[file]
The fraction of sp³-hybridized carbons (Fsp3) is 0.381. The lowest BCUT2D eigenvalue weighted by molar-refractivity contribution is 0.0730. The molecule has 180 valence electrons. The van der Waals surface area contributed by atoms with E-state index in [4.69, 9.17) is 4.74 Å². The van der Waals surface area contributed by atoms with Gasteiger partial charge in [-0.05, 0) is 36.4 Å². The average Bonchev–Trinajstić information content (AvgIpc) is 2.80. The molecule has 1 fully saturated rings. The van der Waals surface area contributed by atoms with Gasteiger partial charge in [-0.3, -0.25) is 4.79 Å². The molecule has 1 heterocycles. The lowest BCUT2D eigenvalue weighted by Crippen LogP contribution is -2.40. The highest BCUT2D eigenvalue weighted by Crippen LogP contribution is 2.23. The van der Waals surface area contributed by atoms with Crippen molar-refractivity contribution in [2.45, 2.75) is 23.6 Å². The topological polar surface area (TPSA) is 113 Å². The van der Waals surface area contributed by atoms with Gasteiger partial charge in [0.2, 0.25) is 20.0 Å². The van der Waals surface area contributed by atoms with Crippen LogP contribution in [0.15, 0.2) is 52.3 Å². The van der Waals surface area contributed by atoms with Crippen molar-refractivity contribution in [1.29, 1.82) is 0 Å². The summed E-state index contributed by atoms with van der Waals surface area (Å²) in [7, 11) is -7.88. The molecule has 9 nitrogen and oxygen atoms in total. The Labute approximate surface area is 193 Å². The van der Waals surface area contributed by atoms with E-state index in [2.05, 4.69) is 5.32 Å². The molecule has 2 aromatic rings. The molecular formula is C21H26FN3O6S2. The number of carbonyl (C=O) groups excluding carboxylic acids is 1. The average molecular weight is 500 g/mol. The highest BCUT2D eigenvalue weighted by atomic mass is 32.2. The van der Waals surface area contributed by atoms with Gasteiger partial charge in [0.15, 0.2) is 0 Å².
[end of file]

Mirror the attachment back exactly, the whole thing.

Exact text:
The fraction of sp³-hybridized carbons (Fsp3) is 0.381. The lowest BCUT2D eigenvalue weighted by molar-refractivity contribution is 0.0730. The molecule has 180 valence electrons. The van der Waals surface area contributed by atoms with E-state index in [4.69, 9.17) is 4.74 Å². The van der Waals surface area contributed by atoms with Gasteiger partial charge in [-0.05, 0) is 36.4 Å². The average Bonchev–Trinajstić information content (AvgIpc) is 2.80. The molecule has 1 fully saturated rings. The van der Waals surface area contributed by atoms with Gasteiger partial charge in [-0.3, -0.25) is 4.79 Å². The molecule has 1 heterocycles. The lowest BCUT2D eigenvalue weighted by Crippen LogP contribution is -2.40. The highest BCUT2D eigenvalue weighted by Crippen LogP contribution is 2.23. The van der Waals surface area contributed by atoms with Crippen molar-refractivity contribution in [2.45, 2.75) is 23.6 Å². The topological polar surface area (TPSA) is 113 Å². The van der Waals surface area contributed by atoms with Gasteiger partial charge in [0.2, 0.25) is 20.0 Å². The van der Waals surface area contributed by atoms with Crippen LogP contribution in [0.15, 0.2) is 52.3 Å². The van der Waals surface area contributed by atoms with Crippen molar-refractivity contribution in [1.29, 1.82) is 0 Å². The summed E-state index contributed by atoms with van der Waals surface area (Å²) in [7, 11) is -7.88. The molecule has 9 nitrogen and oxygen atoms in total. The Labute approximate surface area is 193 Å². The van der Waals surface area contributed by atoms with E-state index in [2.05, 4.69) is 5.32 Å². The molecule has 2 aromatic rings. The molecular formula is C21H26FN3O6S2. The number of carbonyl (C=O) groups excluding carboxylic acids is 1. The average molecular weight is 500 g/mol. The highest BCUT2D eigenvalue weighted by atomic mass is 32.2. The van der Waals surface area contributed by atoms with Gasteiger partial charge in [0.15, 0.2) is 0 Å².